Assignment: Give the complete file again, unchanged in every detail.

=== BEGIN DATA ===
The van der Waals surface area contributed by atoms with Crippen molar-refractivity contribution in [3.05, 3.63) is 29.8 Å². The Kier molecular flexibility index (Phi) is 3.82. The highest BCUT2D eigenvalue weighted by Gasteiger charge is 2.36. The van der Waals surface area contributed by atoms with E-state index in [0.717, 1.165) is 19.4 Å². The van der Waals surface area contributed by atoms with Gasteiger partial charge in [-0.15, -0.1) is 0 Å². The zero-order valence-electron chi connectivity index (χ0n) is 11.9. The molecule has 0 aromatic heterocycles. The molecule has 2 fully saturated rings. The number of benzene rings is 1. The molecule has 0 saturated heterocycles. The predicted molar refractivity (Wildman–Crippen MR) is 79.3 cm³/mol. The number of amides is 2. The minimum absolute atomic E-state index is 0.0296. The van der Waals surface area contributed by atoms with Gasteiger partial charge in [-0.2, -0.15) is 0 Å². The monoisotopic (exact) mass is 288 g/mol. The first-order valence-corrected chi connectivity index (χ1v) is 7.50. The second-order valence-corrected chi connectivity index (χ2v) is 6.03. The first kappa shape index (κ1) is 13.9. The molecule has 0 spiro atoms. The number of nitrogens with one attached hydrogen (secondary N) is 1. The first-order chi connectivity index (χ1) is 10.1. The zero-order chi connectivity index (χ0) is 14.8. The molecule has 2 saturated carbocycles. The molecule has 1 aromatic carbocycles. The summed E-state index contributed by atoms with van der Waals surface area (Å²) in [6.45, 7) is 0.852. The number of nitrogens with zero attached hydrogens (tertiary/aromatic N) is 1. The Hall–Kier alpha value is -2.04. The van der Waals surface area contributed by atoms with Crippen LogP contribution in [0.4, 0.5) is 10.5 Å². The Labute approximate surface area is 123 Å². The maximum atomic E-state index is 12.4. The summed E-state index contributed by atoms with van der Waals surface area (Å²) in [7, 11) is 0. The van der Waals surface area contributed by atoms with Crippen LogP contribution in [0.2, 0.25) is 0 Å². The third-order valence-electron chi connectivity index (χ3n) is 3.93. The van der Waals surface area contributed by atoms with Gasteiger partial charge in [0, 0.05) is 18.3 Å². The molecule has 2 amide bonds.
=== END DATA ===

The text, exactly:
The van der Waals surface area contributed by atoms with Crippen molar-refractivity contribution in [3.05, 3.63) is 29.8 Å². The Kier molecular flexibility index (Phi) is 3.82. The highest BCUT2D eigenvalue weighted by Gasteiger charge is 2.36. The van der Waals surface area contributed by atoms with E-state index in [0.717, 1.165) is 19.4 Å². The van der Waals surface area contributed by atoms with Gasteiger partial charge in [-0.15, -0.1) is 0 Å². The zero-order valence-electron chi connectivity index (χ0n) is 11.9. The molecule has 0 aromatic heterocycles. The molecule has 2 fully saturated rings. The number of benzene rings is 1. The molecule has 0 saturated heterocycles. The predicted molar refractivity (Wildman–Crippen MR) is 79.3 cm³/mol. The number of amides is 2. The minimum absolute atomic E-state index is 0.0296. The van der Waals surface area contributed by atoms with Gasteiger partial charge in [-0.2, -0.15) is 0 Å². The monoisotopic (exact) mass is 288 g/mol. The first-order valence-corrected chi connectivity index (χ1v) is 7.50. The second-order valence-corrected chi connectivity index (χ2v) is 6.03. The first kappa shape index (κ1) is 13.9. The molecule has 0 spiro atoms. The number of nitrogens with one attached hydrogen (secondary N) is 1. The first-order chi connectivity index (χ1) is 10.1. The zero-order chi connectivity index (χ0) is 14.8. The molecule has 2 saturated carbocycles. The molecule has 1 aromatic carbocycles. The summed E-state index contributed by atoms with van der Waals surface area (Å²) in [6.45, 7) is 0.852. The number of nitrogens with zero attached hydrogens (tertiary/aromatic N) is 1. The Hall–Kier alpha value is -2.04. The van der Waals surface area contributed by atoms with Crippen LogP contribution in [0.4, 0.5) is 10.5 Å². The Labute approximate surface area is 123 Å². The maximum atomic E-state index is 12.4. The summed E-state index contributed by atoms with van der Waals surface area (Å²) in [7, 11) is 0. The van der Waals surface area contributed by atoms with Crippen LogP contribution in [0.2, 0.25) is 0 Å². The third-order valence-electron chi connectivity index (χ3n) is 3.93. The van der Waals surface area contributed by atoms with Gasteiger partial charge in [0, 0.05) is 18.3 Å². The molecule has 2 amide bonds.